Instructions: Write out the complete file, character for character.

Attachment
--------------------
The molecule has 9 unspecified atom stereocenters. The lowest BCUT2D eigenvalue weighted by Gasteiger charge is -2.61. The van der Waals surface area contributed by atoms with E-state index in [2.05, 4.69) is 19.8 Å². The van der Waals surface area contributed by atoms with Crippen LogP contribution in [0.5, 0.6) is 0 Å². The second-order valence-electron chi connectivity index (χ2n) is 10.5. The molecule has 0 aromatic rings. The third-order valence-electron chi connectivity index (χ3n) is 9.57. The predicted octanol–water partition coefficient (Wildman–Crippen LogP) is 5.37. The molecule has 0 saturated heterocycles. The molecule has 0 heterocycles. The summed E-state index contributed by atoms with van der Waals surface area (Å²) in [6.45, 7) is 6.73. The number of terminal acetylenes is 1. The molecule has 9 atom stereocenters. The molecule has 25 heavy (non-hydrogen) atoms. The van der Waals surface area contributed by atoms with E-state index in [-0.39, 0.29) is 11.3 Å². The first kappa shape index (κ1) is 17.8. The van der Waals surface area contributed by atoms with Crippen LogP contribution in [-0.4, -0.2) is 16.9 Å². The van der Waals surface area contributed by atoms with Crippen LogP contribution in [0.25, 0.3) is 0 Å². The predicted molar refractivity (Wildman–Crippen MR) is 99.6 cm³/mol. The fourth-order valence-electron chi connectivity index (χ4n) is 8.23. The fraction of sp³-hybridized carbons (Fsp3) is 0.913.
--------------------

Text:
The molecule has 9 unspecified atom stereocenters. The lowest BCUT2D eigenvalue weighted by Gasteiger charge is -2.61. The van der Waals surface area contributed by atoms with E-state index in [2.05, 4.69) is 19.8 Å². The van der Waals surface area contributed by atoms with Crippen LogP contribution in [0.5, 0.6) is 0 Å². The second-order valence-electron chi connectivity index (χ2n) is 10.5. The molecule has 0 aromatic rings. The third-order valence-electron chi connectivity index (χ3n) is 9.57. The predicted octanol–water partition coefficient (Wildman–Crippen LogP) is 5.37. The molecule has 0 saturated heterocycles. The molecule has 0 heterocycles. The summed E-state index contributed by atoms with van der Waals surface area (Å²) in [6.45, 7) is 6.73. The number of terminal acetylenes is 1. The molecule has 9 atom stereocenters. The molecule has 25 heavy (non-hydrogen) atoms. The van der Waals surface area contributed by atoms with E-state index in [-0.39, 0.29) is 11.3 Å². The first kappa shape index (κ1) is 17.8. The van der Waals surface area contributed by atoms with Crippen LogP contribution in [-0.4, -0.2) is 16.9 Å². The van der Waals surface area contributed by atoms with Crippen LogP contribution in [0.25, 0.3) is 0 Å². The predicted molar refractivity (Wildman–Crippen MR) is 99.6 cm³/mol. The fourth-order valence-electron chi connectivity index (χ4n) is 8.23. The fraction of sp³-hybridized carbons (Fsp3) is 0.913.